During the first semester, when the future teachers were writing to junior high school students, we had difficulty implementing the program. With only one functioning computer in the class and periods lasting 40 minutes, students couldn’t send e-mail to the SDSU-IVC students every week. Despite these problems, the university students from that first semester found the project worthwhile.
Setting up a key-pal collaboration with an elementary class worked better for a number of reasons. Most importantly, because Mr. Montoya taught his fourth-graders for a majority of the day, he was able to find time for his students to read and respond to my students’ e-mail more easily than Ms. Gallegos had been able to do with 40-minute periods. And since the correspondence was regular, the university students who wrote to Mr. Montoya’s class had an even more positive experience. These students saw the value of the project for a number of reasons, and thought about how they might implement a key-pal project in their own classrooms.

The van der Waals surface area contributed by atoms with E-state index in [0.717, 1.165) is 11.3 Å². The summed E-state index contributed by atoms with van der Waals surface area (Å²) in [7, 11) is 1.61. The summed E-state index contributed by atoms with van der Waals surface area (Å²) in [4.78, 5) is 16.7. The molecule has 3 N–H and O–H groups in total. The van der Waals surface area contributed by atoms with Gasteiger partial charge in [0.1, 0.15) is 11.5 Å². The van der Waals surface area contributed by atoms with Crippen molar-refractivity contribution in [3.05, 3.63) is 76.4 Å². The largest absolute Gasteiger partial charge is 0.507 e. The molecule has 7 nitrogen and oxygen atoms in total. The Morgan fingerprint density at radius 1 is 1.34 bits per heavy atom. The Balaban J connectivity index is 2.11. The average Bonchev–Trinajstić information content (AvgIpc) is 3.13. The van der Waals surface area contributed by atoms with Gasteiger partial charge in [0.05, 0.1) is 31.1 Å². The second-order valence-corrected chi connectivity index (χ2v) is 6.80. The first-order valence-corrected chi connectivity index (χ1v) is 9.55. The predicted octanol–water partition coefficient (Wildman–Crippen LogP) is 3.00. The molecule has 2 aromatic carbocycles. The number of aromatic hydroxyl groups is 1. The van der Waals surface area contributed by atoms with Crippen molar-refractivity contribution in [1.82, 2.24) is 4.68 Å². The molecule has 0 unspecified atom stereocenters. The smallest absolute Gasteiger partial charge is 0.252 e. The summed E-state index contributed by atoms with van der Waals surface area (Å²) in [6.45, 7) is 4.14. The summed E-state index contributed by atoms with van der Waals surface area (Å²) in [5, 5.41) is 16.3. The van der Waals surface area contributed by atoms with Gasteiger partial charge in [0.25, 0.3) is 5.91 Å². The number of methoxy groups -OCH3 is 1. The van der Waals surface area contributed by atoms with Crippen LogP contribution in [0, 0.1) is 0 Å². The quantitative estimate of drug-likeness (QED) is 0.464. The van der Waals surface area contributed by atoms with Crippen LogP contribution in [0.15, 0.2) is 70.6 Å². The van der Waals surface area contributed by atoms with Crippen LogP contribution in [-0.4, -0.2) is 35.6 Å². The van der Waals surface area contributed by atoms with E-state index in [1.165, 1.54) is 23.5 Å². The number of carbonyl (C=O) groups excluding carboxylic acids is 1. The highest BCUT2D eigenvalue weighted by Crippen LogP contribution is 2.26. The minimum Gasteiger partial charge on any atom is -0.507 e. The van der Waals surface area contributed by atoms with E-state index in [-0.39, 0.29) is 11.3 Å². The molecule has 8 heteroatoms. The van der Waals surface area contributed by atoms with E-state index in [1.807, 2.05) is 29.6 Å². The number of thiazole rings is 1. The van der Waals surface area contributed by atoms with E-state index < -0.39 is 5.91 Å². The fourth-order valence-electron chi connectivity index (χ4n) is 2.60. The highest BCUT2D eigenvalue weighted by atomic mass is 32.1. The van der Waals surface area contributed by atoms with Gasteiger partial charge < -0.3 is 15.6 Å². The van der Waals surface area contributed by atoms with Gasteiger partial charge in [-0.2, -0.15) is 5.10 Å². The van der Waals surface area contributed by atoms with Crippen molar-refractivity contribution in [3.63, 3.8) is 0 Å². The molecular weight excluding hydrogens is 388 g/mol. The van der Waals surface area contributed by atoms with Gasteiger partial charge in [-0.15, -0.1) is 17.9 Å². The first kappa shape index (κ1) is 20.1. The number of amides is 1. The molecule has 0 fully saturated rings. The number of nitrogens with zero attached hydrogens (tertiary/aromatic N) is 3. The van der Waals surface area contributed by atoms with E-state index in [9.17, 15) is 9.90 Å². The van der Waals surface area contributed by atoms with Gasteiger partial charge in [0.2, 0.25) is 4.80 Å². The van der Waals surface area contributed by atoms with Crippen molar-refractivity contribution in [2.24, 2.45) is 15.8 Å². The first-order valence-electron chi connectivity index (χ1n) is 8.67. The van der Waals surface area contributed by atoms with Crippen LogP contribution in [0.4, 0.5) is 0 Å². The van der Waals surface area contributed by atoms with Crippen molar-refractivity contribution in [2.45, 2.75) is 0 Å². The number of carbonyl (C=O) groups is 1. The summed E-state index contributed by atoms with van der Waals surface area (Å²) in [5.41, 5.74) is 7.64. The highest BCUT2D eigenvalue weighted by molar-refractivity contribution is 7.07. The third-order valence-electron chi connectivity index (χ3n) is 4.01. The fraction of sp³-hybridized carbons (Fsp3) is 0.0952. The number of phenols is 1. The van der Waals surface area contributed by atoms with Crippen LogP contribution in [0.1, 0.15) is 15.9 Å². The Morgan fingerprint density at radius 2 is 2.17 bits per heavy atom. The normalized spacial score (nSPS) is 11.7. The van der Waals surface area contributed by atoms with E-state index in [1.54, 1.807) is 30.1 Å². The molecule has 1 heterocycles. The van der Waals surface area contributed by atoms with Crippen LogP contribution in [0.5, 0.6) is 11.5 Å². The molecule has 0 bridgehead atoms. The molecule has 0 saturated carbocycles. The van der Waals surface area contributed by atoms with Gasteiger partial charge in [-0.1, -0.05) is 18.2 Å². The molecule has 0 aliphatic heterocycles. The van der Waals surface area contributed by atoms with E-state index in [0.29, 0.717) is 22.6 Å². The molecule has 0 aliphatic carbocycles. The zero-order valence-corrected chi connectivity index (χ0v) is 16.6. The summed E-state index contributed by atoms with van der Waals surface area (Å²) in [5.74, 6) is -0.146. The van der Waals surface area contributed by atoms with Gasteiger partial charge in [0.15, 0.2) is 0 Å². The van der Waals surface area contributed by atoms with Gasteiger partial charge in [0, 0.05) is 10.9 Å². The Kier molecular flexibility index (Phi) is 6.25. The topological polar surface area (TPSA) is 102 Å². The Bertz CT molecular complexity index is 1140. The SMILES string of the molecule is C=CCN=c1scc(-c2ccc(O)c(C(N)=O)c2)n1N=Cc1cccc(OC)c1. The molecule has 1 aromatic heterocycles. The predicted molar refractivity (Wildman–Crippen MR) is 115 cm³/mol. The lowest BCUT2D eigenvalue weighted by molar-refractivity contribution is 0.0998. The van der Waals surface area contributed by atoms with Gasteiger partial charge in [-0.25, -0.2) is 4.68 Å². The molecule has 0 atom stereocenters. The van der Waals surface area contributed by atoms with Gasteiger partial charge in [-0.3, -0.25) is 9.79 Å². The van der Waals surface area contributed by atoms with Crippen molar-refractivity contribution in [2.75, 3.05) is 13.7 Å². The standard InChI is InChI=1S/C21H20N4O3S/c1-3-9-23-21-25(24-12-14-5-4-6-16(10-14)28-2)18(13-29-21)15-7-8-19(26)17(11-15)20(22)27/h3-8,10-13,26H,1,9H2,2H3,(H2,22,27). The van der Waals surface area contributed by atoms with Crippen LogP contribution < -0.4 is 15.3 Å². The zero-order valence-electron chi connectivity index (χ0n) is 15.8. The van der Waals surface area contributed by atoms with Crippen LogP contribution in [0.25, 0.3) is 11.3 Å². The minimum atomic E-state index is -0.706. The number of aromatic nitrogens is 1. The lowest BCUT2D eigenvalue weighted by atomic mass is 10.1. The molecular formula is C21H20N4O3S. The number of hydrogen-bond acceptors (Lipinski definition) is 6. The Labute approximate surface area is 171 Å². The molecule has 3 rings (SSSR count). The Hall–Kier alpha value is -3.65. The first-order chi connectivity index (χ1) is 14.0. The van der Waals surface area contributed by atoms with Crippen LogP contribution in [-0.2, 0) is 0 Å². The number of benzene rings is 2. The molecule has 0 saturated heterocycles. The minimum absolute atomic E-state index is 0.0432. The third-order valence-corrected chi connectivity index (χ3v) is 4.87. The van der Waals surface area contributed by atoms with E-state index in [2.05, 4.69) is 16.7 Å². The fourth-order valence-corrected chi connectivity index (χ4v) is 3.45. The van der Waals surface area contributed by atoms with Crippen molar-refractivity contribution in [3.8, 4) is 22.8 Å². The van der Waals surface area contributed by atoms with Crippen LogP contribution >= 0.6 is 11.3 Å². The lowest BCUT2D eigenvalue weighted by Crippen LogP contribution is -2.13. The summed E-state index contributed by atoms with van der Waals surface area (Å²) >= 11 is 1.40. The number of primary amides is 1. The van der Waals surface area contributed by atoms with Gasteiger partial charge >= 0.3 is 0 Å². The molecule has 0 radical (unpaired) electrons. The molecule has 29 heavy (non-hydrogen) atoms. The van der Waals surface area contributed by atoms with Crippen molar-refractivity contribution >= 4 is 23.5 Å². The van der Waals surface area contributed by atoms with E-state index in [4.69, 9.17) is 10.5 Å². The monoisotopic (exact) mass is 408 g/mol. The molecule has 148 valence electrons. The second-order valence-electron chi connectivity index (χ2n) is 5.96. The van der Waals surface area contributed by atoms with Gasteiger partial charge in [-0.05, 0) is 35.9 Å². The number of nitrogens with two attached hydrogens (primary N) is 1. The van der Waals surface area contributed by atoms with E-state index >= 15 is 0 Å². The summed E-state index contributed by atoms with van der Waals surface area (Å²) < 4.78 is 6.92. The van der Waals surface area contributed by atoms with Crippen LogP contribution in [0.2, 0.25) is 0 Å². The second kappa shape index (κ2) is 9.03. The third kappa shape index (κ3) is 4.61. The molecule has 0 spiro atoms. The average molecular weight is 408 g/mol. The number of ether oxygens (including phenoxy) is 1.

We have decided to continue working together on this project, refining it as we go along. Next year, we are thinking about adding a field trip to the university campus, keyboarding skills, and at least a few electronic exchanges from the fourth-graders.
The lack of ideal technology resources in a community should not deter educators from promoting the use of informational technologies for real-world purposes. The writing partnership between the students of a language arts teacher preparation course and local public school students provided a forum in which to examine children’s writing. It also promoted connections between the university and the public school communities. Judging from the university students’ reactions, a successful aspect of the project was that it spurred the future teachers’ interest in using reading and writing with technology for a real purpose. Exchanging e-mail with young students enabled the university students to not only obtain firsthand experience with real student writing, but to also experience a way to use a common form of technology for a meaningful literacy activity in the classroom.